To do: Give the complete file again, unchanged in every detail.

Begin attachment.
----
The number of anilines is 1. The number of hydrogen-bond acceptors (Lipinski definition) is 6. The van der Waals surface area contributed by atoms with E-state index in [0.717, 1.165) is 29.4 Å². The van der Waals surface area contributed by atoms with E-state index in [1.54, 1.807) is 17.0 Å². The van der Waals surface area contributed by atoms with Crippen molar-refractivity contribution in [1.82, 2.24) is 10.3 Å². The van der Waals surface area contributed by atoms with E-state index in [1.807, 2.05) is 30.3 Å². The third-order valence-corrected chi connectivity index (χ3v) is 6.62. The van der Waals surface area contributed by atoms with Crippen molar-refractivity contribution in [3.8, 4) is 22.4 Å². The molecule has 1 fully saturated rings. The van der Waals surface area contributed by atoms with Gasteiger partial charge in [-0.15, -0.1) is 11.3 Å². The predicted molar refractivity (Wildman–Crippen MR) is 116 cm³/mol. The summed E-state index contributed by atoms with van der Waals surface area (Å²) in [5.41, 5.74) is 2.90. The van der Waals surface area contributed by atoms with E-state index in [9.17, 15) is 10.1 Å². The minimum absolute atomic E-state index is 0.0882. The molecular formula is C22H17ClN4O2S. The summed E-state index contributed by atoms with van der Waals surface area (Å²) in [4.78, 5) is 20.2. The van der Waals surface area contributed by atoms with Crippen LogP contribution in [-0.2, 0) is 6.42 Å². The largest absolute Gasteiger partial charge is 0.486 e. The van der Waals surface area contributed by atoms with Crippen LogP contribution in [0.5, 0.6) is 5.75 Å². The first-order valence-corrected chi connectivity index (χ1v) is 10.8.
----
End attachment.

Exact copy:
The number of anilines is 1. The number of hydrogen-bond acceptors (Lipinski definition) is 6. The van der Waals surface area contributed by atoms with E-state index in [0.717, 1.165) is 29.4 Å². The van der Waals surface area contributed by atoms with E-state index in [1.54, 1.807) is 17.0 Å². The van der Waals surface area contributed by atoms with Crippen molar-refractivity contribution in [1.82, 2.24) is 10.3 Å². The van der Waals surface area contributed by atoms with E-state index in [1.807, 2.05) is 30.3 Å². The third-order valence-corrected chi connectivity index (χ3v) is 6.62. The van der Waals surface area contributed by atoms with Crippen molar-refractivity contribution in [3.8, 4) is 22.4 Å². The molecule has 1 fully saturated rings. The van der Waals surface area contributed by atoms with Gasteiger partial charge in [-0.15, -0.1) is 11.3 Å². The predicted molar refractivity (Wildman–Crippen MR) is 116 cm³/mol. The summed E-state index contributed by atoms with van der Waals surface area (Å²) in [5.41, 5.74) is 2.90. The van der Waals surface area contributed by atoms with E-state index in [9.17, 15) is 10.1 Å². The minimum absolute atomic E-state index is 0.0882. The molecular formula is C22H17ClN4O2S. The summed E-state index contributed by atoms with van der Waals surface area (Å²) in [4.78, 5) is 20.2. The van der Waals surface area contributed by atoms with Crippen LogP contribution in [-0.2, 0) is 6.42 Å². The largest absolute Gasteiger partial charge is 0.486 e. The van der Waals surface area contributed by atoms with Crippen LogP contribution in [0.5, 0.6) is 5.75 Å². The first-order valence-corrected chi connectivity index (χ1v) is 10.8.